Singletary shows, explains and teaches the players what they need to do to improve. The players know they could be cut. Singletary does not threaten his players with the possibility of being cut – in fact he does not bring this up at all. He does not say they are not mentally or physically tough – he simply teaches. Singletary’s work is drastically different than what we saw on the second episode with all the other coaches. My comment on the second episode was – “No specific instruction.”
Ian Seau, Junior Seau’s nephew is shown often. Ian played football at Nevada and was not drafted. There is a very good chance that Ian never played a college game against a player who became a starting offensive lineman in the NFL. The term I imagine most coaches would use to describe Seau is “raw.” Seau clearly needs to work on his technique. Unfortunately, he is not being taught much at all. Waufel tries to be tough on Seau and occasionally gives Seau minimal instruction. Seau is not getting the specific technique instruction that he needs. Compare the technique work Mike Singletary did in this episode alone, with all the technique work Seau has gotten in the Hark Knocks series. I imagine there are defensive coaches on other teams hoping that Seau gets cut so they can pick him up and work with him. Seau is quick and has speed – two things that come natural for him. He seems to clearly have potential. Potential without the proper coaching is just potential.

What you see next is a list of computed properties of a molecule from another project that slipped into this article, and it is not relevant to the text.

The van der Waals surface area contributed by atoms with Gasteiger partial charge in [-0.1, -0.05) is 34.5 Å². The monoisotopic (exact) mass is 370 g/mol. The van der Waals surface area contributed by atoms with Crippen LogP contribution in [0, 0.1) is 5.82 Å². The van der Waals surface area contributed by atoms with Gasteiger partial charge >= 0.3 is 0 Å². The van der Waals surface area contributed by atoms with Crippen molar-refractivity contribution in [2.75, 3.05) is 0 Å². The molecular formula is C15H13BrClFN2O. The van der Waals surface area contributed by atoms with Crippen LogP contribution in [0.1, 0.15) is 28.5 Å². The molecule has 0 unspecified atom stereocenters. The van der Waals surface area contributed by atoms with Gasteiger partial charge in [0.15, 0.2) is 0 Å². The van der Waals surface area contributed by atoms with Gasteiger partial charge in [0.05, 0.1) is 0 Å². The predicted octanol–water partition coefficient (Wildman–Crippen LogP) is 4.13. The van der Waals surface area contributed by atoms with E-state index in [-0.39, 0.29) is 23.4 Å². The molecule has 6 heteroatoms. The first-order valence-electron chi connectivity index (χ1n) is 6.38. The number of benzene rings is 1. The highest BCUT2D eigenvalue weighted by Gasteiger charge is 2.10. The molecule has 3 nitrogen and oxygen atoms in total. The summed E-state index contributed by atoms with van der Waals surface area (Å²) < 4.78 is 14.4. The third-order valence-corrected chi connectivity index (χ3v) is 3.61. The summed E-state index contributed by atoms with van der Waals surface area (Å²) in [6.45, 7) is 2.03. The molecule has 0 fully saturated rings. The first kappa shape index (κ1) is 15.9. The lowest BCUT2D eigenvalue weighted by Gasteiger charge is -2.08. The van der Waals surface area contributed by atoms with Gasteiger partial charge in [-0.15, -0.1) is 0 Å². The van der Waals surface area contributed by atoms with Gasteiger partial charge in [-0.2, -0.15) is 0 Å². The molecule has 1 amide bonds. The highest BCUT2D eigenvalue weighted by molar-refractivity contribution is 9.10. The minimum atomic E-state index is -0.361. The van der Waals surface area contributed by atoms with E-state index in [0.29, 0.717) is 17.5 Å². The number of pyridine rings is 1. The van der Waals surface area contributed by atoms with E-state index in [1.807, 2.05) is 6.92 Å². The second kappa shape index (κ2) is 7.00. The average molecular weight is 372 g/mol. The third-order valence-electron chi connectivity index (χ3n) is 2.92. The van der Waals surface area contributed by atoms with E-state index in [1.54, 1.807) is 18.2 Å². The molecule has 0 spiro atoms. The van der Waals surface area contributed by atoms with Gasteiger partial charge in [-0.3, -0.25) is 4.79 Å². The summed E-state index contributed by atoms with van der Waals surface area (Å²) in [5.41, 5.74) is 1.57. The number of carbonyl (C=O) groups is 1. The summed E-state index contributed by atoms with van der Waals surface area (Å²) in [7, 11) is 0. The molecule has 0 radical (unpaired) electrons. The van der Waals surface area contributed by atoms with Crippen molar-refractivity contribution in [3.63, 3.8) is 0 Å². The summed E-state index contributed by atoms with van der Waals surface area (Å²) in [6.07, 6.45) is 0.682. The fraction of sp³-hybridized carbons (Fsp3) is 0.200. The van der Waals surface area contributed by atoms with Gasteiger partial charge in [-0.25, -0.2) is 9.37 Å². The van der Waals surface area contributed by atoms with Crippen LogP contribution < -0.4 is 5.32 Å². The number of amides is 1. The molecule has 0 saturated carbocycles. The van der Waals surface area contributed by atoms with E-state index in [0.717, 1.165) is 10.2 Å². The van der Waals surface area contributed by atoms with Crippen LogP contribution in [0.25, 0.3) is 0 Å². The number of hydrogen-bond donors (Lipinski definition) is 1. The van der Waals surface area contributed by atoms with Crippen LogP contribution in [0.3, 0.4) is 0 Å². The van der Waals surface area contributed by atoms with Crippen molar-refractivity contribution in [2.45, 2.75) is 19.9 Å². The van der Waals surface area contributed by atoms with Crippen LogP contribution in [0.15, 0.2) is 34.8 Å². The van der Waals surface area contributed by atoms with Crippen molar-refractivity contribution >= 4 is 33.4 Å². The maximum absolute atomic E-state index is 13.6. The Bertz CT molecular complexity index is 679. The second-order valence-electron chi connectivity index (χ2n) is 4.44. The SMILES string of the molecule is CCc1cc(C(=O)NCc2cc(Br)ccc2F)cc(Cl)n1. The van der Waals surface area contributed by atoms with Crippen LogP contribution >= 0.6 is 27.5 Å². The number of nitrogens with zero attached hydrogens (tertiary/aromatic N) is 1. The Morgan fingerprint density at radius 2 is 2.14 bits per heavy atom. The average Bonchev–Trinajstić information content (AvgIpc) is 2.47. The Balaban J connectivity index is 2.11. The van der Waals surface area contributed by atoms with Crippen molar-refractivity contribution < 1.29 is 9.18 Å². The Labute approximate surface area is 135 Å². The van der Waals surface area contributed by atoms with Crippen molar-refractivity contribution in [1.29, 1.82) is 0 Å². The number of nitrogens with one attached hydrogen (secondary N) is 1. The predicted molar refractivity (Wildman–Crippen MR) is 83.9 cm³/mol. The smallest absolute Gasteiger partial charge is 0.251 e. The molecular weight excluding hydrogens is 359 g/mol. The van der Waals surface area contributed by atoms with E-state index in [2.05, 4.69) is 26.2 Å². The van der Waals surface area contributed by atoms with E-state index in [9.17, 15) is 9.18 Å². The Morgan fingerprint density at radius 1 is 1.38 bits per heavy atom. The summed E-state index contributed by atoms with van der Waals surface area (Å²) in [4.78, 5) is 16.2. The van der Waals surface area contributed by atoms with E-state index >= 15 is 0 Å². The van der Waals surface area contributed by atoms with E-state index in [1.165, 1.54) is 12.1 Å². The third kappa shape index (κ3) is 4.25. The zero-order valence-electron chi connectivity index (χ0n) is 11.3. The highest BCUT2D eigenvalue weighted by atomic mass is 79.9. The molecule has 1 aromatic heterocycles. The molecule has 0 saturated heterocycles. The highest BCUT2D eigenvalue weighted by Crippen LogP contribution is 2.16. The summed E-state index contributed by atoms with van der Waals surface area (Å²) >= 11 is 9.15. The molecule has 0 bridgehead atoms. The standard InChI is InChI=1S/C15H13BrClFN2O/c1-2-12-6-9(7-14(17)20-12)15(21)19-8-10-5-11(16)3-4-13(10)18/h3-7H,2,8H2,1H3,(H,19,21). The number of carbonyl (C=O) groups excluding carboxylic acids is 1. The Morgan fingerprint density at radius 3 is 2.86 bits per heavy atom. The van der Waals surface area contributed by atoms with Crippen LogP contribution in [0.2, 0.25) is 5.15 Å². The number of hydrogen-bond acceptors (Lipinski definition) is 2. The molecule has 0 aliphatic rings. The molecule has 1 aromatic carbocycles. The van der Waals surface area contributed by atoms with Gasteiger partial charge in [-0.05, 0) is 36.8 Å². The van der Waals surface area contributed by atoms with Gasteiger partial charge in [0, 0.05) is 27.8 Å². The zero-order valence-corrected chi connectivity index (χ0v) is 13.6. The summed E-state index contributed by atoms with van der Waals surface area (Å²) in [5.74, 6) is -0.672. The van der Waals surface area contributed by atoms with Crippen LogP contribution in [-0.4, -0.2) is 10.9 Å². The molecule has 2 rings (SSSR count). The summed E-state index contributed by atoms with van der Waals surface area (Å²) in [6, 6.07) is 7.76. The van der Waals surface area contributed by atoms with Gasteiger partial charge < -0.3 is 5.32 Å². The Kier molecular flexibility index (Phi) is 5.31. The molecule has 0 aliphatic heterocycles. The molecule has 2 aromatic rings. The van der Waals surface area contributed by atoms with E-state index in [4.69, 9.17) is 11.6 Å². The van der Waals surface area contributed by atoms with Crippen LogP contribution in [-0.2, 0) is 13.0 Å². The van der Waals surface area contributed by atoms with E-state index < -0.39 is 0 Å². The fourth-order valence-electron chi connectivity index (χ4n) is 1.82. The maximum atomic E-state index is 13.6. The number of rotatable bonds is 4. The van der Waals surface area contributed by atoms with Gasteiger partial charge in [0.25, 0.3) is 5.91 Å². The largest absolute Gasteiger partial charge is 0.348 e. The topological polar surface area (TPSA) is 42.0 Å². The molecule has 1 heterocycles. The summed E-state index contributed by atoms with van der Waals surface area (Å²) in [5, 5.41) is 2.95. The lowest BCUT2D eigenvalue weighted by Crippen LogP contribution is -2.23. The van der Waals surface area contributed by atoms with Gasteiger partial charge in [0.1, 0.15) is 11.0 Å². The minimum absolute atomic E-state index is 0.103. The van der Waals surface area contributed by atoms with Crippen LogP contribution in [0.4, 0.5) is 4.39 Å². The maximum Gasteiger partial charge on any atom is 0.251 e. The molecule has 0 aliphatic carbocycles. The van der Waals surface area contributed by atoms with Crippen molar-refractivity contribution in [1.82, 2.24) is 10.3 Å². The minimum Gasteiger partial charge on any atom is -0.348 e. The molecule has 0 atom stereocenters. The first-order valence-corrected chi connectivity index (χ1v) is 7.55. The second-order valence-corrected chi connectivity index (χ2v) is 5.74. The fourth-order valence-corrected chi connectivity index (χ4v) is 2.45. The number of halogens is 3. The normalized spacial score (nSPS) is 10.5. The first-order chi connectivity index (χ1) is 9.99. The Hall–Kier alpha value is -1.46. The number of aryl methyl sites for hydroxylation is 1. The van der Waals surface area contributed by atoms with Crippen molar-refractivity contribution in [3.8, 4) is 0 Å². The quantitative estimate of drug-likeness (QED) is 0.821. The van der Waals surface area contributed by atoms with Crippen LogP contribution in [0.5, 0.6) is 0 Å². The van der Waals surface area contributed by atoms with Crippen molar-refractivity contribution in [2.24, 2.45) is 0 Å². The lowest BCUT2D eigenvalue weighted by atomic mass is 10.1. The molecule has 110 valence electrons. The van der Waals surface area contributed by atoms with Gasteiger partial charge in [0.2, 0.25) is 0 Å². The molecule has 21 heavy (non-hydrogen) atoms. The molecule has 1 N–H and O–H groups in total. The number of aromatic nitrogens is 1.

Jeff Fisher had his best week as a coach this episode. He tells the team they need to correct the mistakes from the last preseason game and they should not take it personally. He also does a good job working with special teams players teaching them to “quiet the catch” on a punt return. He is empathetic with Paul McRoberts when McRoberts finds out his step brother was murdered.